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I have now published a test release for the place here module for Joomla 1.6. The purpose of this release is to establish what works and what doesn’t work. I would not recommend to use in on a production site (unless you own tests show that the module is fit four you intended purpose).
On the other hand it has in some places probably less bugs than previous releases – since I had difficulties to locate updated developer documentation for 1.6 I had to look into the source code to see what parameters are expected by Joomla functions.
However there is at least one issue that might be a showstopper for you. I haven’t quite figured out the routing – if you display links to articles in the module (via readmore or linked titles) the links will work but are a little malformed. Which means that you suddenly have different links to the same content which isn’t very good for SEO.
This has been tested with a current Joomla 1.6 on XAMPP (with PHP 5.3) on Windows 7. I had a few problems when no articles showed up at all, but this has always to be turned out to be a problem with the test data, not the module, so make sure the content you’re trying to display does actually exist.
I’m getting married next week, so don’t expect any quick progress on this. Still your feedback is very welcome.
And of course the link: Module for 1.6
I have been rather busy lately – I’m currently in the finishing stages of my transition from freelance bachelor to married employee – with absolutely no time for module developement. However by popular request I have finally started on a 1.6 version for the place here module.
This will take a long while. There is no download for 1.6 yet.
In theory it would be possible to write a version that runs on both 1.5 and 1.6. However since I’m already putting time into this I want a fresh start on the thing. So the conversion to J! 1.6 comprises two stages.
There will be a patched up version that removes references to all the stuff that is thankfully gone in J!1.6 – namely the difference between “sections” and “categories” and some rather unnecessary database tables. But even so the code will be a mess. Joomla by now offers a rather nice API to construct sql queries. The queries in mod_placehere however are generated by some not-so-nice string concatenation. So the second stage will be a complete rewrite to bring my code in line with Joomlas coding standards.
I guess it will take eight days or so before I will release a developement version that provides at least the basic functionality of the module (but don’t stake your career on this, I’ve broken promises before). Then – well, we’ll see.
My current employer does not use Joomla ( and I don’t use it much anymore either) so I will have to rely pretty much on your feedback. I’m also thinking about opening a public repository in an attempt to attract co-maintainers. We’ll see about this, either.
Anyway, the module is not dead (unless the feedback indicates that it is no longer needed).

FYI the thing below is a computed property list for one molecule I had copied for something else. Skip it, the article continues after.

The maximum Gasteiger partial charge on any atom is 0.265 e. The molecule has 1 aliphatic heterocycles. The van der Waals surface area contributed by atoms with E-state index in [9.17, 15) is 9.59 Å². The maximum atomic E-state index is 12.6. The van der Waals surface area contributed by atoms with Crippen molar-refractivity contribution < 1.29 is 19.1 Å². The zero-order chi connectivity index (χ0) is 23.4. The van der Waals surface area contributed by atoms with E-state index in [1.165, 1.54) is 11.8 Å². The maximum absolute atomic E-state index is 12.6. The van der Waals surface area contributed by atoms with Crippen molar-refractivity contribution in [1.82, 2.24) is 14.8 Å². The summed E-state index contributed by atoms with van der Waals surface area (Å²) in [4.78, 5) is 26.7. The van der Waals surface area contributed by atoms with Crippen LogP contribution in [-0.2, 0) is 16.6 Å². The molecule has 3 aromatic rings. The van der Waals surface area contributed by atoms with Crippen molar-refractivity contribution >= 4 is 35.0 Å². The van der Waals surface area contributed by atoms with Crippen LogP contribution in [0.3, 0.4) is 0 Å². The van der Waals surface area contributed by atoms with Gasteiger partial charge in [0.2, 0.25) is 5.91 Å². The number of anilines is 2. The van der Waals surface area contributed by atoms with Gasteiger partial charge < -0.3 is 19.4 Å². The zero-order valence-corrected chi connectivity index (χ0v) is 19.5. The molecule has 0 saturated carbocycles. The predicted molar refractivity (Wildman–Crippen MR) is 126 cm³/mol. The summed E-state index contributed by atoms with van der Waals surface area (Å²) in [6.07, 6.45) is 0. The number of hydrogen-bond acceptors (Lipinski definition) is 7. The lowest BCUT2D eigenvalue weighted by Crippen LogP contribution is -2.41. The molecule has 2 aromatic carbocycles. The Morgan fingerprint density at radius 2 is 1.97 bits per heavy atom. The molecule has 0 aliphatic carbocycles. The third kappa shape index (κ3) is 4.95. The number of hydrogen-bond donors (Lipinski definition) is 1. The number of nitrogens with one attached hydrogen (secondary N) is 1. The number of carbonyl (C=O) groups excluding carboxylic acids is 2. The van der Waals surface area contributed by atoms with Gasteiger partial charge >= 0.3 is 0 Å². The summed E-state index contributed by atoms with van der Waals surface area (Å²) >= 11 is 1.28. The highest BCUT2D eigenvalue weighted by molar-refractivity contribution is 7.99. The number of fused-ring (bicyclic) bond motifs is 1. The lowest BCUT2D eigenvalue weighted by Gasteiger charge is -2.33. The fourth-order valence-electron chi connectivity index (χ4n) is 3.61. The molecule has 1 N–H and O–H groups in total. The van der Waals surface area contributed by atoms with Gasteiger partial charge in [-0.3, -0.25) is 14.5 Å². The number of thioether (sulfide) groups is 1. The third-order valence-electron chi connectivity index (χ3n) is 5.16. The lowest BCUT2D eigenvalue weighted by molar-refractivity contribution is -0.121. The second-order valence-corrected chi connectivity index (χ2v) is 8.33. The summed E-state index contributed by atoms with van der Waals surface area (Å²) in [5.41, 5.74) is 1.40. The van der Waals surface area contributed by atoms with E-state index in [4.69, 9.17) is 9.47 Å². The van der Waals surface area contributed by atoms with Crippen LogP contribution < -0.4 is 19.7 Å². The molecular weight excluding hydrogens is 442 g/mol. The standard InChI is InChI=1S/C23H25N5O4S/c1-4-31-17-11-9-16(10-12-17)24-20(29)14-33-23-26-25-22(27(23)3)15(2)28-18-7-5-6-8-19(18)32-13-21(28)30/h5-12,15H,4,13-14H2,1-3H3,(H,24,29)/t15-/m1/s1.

I just do not like the new HTML5 Logo.
Postal services are rather unreliable at the moment, what with the weather and all, and more often than not I have to pick up my parcel from the post office instead of having them delivered to my home. Since this pretty much defies the purpose of ordering stuff on the internet I decided that, instead of following the price-reduced meanders of the electronic amazon basin I would actually (physically!) go for a walk to pick up some new reading material. Luckily one of the finest sources for phantasy and science fiction is within walking distance.
It is strange – I consider myself a Hard SF Fan, but then my purchases tend to be somewhat more diverse, this time stretching from New Wave to Steampunk. So let’s see what we have here.
1) Boneshaker, by Cherie Priest
This was a fun read, enough so that I finished it a day after I bought it. If the book is ever brought to the silver screen undoubtly it will made to look like a steampunk version of Resident Evil, what with zombies and evil scientists roaming an ahistoric Seattle poisoned by a flesh-eating gas. Actually the book is less focused on action (and frankly, prolonged action scenes in books do not work well that anyway) and more on it’s characters – a mother looking for her son, the son looking to clear his dead fathers name, a mad scientist lusting for power and assorted crew to provide an interesting scenery. This is the first of a series and even though I think the end is a bit weak Iwill definitely read the follow-ups.
2) Cosmos, by Carl Sagan
The late Carl Sagan did a lot to popularize science and frankly the longer he is dead the more he is missed (especially since he talked to those who would listen instead of yelling at those he found annoying, which seems to be the preferred method today). I love the TV-Series Cosmos so I figured I could pick up the book as well. A better tribute to his memory would be to join the Planetary Society (the largest and most influential public space organization group on Earth) but the last time I tried a credit card was needed to join.
3) Galileo’s Dream, by Kim Stanley Robinson